Sandridge, who was in attendence, announced that this fall the University will begin to guarantee on-Grounds housing to all first-year students who want to live on Grounds in their second year and who make application by Nov. 1. Transfer students entering the University in the fall who want to live on Grounds, he said, will receive offers housing offers beginning in June. Both guarantees are intended to alleviate the uncertainty and stress that many entering students experience over housing.

Athletics Director Craig Littlepage reported on the recruitment of student-athletes, a subject that has drawn intense scrutiny at other institutions in recent months. He described NCAA regulations that govern an athlete’s “official visit,” and noted that U.Va.’s official visit for its prospects meets NCAA criteria.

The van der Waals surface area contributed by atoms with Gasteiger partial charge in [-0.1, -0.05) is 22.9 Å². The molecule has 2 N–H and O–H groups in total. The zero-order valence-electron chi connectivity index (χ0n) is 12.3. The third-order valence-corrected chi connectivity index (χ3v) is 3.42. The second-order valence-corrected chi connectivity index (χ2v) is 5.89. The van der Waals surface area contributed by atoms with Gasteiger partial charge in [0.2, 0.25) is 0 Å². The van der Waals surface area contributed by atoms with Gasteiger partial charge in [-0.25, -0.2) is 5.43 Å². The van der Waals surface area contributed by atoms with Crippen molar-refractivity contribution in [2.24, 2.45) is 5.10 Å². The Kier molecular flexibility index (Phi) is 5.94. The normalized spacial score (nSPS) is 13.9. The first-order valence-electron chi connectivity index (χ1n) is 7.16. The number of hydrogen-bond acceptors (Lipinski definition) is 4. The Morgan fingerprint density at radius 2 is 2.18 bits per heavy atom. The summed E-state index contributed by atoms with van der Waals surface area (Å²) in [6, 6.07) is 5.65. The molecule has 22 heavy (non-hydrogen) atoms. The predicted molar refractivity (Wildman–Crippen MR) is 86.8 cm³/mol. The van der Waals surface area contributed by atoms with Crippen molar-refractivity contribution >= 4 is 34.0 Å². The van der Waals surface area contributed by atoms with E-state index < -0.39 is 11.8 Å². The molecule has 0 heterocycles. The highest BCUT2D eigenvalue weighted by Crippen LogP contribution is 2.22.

Policy

Closing out its three-day meeting on Saturday morning, the Board dove into a lively, free-ranging policy discussion on the University’s physical planning process.

Sandridge laid the groundwork, noting that successful university campuses were not accidental. “Planning in all areas of resource management is necessary both to achieve and to sustain excellence in universities,” he said. “Academic, financial, and physical planning must work in close harmony in order to develop workable strategic plans that can accomplish institutional goals within the time and budget allotted.”

Sandridge turned to David J. Neuman, architect for the University, to walk the board through a new physical planning process that might accomplish several goals, including designs that better accommodate academic needs and planning that is more comprehensive and efficient. “While much of our growth has been carefully planned in the past,” Sandridge said, “much has also been episodic in nature. … This is a renewed effort to plan more fully and comprehensively.”